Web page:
Institute for Security Studies and Hanns Seidel Foundation Seminar, Nairobi
Oil and Gas Discoveries in Kenya and the Region: Opportunities and Challenges
Tuesday 6 November 2012
10h00 to 13h00
East Africa, and Kenya in particular, is increasingly developing into an important hydrocarbon region. With proven reservoirs and heightened exploration activity, the region is hoping for an oil boom and the attendant profits. In ideal circumstances, the oil and gas resources in Kenya and the region should become engines of stability, economic growth and improved governance. Looking at experiences elsewhere on the continent, however, there is a danger of the ‘resource curse’ syndrome, which counsels about the perils of hydrocarbons turning into sources of instability and ecological catastrophe. Indeed, the dismal track record of Africa’s oil producers has led to concerns about the possibility of Kenya and the greater region falling victim to Africa’s paradox of plenty. There are already emerging concerns about territorial disputes relating to Kenya and the region linking to the discovery of natural resources.
As Kenya in particular draws increasing interest from major oil companies, the question is: what are the short- and medium-term projections for oil and gas discoveries, and what are the geostrategic implications? Significantly, what policy options should Kenya pursue to avoid past development failures associated with petroleum and to militate against potential conflict? This seminar will examine these questions, among others, with the aim of offering policy recommendations on improving outcomes of oil and gas production in Kenya and the region.
At the ISS office at Braeside Gardens on Gitanga Road in Lavington.
Link to register is here.
The Institute for Security Studies covers the Somali transition in its Daily Conflict Prevention and Risk Analysis Report:
A total of 215 parliamentarians were sworn in on Monday, 20 August 2012, at a well-guarded ceremony at the Mogadishu airport, ushering in a new era of reforms in Somalia. The ceremony marked the attainment of one of the key milestones identified by the 2011 consultative meeting on ending the transition in the country. . . .
. . . 20 August 2012 was the actual date scheduled for the end of the transition and therefore Somalia should in fact have had a parliament, speaker and deputies, and a president in place by that date. However, due to delays in meeting a number of the deadlines largely blamed on the politics surrounding the selection and submission of names by the traditional elders, and subsequently the vetting process by the Technical Selection Committee (TSC), the whole process was delayed. As a result, the deadline has passed without Somalia meeting all the important milestones envisaged under the Roadmap.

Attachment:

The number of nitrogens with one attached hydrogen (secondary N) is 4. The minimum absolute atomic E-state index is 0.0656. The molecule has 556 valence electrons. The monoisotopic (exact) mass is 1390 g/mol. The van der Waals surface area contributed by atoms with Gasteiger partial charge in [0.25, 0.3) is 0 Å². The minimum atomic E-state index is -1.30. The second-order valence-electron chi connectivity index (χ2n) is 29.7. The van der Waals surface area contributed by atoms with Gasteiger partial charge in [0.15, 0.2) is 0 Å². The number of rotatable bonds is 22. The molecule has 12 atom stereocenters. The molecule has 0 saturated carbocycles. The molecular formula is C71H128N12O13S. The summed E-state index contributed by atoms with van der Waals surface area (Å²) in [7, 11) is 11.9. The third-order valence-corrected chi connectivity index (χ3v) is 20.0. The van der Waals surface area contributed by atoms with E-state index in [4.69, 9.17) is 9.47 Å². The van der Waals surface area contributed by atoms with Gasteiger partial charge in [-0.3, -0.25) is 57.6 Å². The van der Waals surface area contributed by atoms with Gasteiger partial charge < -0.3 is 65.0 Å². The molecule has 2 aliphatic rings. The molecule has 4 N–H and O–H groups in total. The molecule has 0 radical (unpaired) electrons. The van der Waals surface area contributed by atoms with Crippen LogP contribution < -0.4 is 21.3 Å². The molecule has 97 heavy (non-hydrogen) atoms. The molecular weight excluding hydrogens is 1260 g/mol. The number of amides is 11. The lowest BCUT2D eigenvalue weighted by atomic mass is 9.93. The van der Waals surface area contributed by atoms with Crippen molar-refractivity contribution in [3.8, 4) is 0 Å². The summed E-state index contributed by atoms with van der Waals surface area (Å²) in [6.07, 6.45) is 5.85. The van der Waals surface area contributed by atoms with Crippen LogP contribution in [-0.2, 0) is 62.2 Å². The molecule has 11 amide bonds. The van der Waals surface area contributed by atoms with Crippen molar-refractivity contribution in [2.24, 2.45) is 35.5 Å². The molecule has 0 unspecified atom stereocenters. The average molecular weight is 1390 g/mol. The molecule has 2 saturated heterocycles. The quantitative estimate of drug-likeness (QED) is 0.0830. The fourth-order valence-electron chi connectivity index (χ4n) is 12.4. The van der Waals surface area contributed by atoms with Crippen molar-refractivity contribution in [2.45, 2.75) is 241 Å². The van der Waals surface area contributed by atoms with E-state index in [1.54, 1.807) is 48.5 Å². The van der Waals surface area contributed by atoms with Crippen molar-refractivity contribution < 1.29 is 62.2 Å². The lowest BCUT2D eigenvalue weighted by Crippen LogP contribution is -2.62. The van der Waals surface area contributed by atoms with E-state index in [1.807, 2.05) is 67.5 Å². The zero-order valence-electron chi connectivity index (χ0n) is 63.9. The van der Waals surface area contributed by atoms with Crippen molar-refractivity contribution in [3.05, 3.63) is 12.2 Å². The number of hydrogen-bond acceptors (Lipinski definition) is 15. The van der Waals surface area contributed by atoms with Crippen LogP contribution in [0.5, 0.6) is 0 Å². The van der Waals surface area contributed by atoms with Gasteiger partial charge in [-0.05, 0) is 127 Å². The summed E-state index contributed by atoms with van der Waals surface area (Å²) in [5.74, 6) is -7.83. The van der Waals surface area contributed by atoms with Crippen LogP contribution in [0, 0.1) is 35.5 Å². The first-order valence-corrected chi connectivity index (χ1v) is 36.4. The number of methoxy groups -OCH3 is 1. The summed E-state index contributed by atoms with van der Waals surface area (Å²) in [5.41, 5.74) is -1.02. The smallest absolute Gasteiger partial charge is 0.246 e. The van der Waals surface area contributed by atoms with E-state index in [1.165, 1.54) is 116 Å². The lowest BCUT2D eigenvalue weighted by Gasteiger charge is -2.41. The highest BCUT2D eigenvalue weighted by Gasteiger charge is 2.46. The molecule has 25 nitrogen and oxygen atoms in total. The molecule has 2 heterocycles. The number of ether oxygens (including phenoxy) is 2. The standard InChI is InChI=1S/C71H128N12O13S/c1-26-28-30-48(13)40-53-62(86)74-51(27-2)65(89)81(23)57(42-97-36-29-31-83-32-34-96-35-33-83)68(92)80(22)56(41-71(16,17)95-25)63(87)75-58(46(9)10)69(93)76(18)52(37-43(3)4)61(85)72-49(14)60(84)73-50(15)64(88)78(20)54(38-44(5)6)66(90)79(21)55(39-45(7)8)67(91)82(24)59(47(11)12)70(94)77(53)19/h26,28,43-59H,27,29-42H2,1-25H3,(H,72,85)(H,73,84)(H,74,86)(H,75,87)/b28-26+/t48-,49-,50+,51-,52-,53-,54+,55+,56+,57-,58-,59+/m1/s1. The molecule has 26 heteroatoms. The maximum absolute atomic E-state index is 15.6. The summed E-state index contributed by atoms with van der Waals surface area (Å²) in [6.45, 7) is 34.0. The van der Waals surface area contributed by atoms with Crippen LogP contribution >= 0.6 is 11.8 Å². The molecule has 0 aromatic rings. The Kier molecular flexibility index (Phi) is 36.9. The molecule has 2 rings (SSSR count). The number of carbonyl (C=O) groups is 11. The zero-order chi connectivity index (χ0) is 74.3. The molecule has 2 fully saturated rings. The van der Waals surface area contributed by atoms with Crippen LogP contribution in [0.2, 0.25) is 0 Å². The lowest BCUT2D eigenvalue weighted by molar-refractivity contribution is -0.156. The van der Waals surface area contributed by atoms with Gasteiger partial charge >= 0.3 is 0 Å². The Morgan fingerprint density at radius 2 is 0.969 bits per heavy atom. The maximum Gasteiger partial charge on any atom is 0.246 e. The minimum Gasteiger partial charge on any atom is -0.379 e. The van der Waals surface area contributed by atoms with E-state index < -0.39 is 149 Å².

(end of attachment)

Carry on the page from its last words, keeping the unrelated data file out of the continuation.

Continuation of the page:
. . . . The politics surrounding the election of the speaker and the president are two remaining crucial issues. This is because the two positions cannot go to the same clan and, as such, clans may try to play their cards to get the optimum result, given the winner-takes-all-nature of the politics surrounding the transition. The situation is still extremely fragile and the country would benefit from maximum support from the international community, while ensuring Somali-centeredness and ownership. Although Somalia did not meet the deadline for the selection of the speaker and the president, the swearing-in of parliamentarians is a watershed moment for a country that has been riddled with lawlessness for 20 years. The progress made has given new hope to some Somalis and renewed the faith of the international community in the peace process.
Human Rights Watch yesterday released a report “Curtailing Criticism: Intimidation and Obstruction of Civil Society in Uganda”. See a summary here at “Child Troopers.” In addition to civil liberties issues, the Museveni regime is cracking down “particularly on organizations that might be seen as infringing upon the officials’ political and financial interests,” according to Maria Burnett of HRW.